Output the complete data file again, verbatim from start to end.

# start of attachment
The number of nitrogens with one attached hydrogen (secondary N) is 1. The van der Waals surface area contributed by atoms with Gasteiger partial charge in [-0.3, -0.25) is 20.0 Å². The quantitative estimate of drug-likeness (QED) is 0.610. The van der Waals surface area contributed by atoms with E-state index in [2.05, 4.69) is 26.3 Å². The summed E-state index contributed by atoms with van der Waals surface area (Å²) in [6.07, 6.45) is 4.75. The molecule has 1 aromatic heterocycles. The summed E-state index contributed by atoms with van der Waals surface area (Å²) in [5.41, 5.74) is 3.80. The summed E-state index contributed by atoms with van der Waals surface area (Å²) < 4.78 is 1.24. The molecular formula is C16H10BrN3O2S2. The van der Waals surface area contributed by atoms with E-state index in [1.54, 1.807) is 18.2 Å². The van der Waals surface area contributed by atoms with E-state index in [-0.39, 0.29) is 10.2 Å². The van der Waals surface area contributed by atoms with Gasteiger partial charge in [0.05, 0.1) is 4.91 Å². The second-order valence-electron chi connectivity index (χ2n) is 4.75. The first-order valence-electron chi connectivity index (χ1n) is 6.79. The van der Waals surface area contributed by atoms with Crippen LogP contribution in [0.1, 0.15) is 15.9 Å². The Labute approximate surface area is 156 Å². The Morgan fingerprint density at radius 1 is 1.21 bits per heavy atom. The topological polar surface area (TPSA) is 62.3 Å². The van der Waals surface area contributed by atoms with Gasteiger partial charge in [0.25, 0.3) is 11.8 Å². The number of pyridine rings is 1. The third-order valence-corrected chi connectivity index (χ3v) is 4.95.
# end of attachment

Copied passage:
The number of nitrogens with one attached hydrogen (secondary N) is 1. The van der Waals surface area contributed by atoms with Gasteiger partial charge in [-0.3, -0.25) is 20.0 Å². The quantitative estimate of drug-likeness (QED) is 0.610. The van der Waals surface area contributed by atoms with E-state index in [2.05, 4.69) is 26.3 Å². The summed E-state index contributed by atoms with van der Waals surface area (Å²) in [6.07, 6.45) is 4.75. The molecule has 1 aromatic heterocycles. The summed E-state index contributed by atoms with van der Waals surface area (Å²) in [5.41, 5.74) is 3.80. The summed E-state index contributed by atoms with van der Waals surface area (Å²) < 4.78 is 1.24. The molecular formula is C16H10BrN3O2S2. The van der Waals surface area contributed by atoms with E-state index in [1.54, 1.807) is 18.2 Å². The van der Waals surface area contributed by atoms with E-state index in [-0.39, 0.29) is 10.2 Å². The van der Waals surface area contributed by atoms with Gasteiger partial charge in [0.05, 0.1) is 4.91 Å². The second-order valence-electron chi connectivity index (χ2n) is 4.75. The first-order valence-electron chi connectivity index (χ1n) is 6.79. The van der Waals surface area contributed by atoms with Crippen LogP contribution in [0.1, 0.15) is 15.9 Å². The Labute approximate surface area is 156 Å². The Morgan fingerprint density at radius 1 is 1.21 bits per heavy atom. The topological polar surface area (TPSA) is 62.3 Å². The van der Waals surface area contributed by atoms with Gasteiger partial charge in [0.25, 0.3) is 11.8 Å². The number of pyridine rings is 1. The third-order valence-corrected chi connectivity index (χ3v) is 4.95.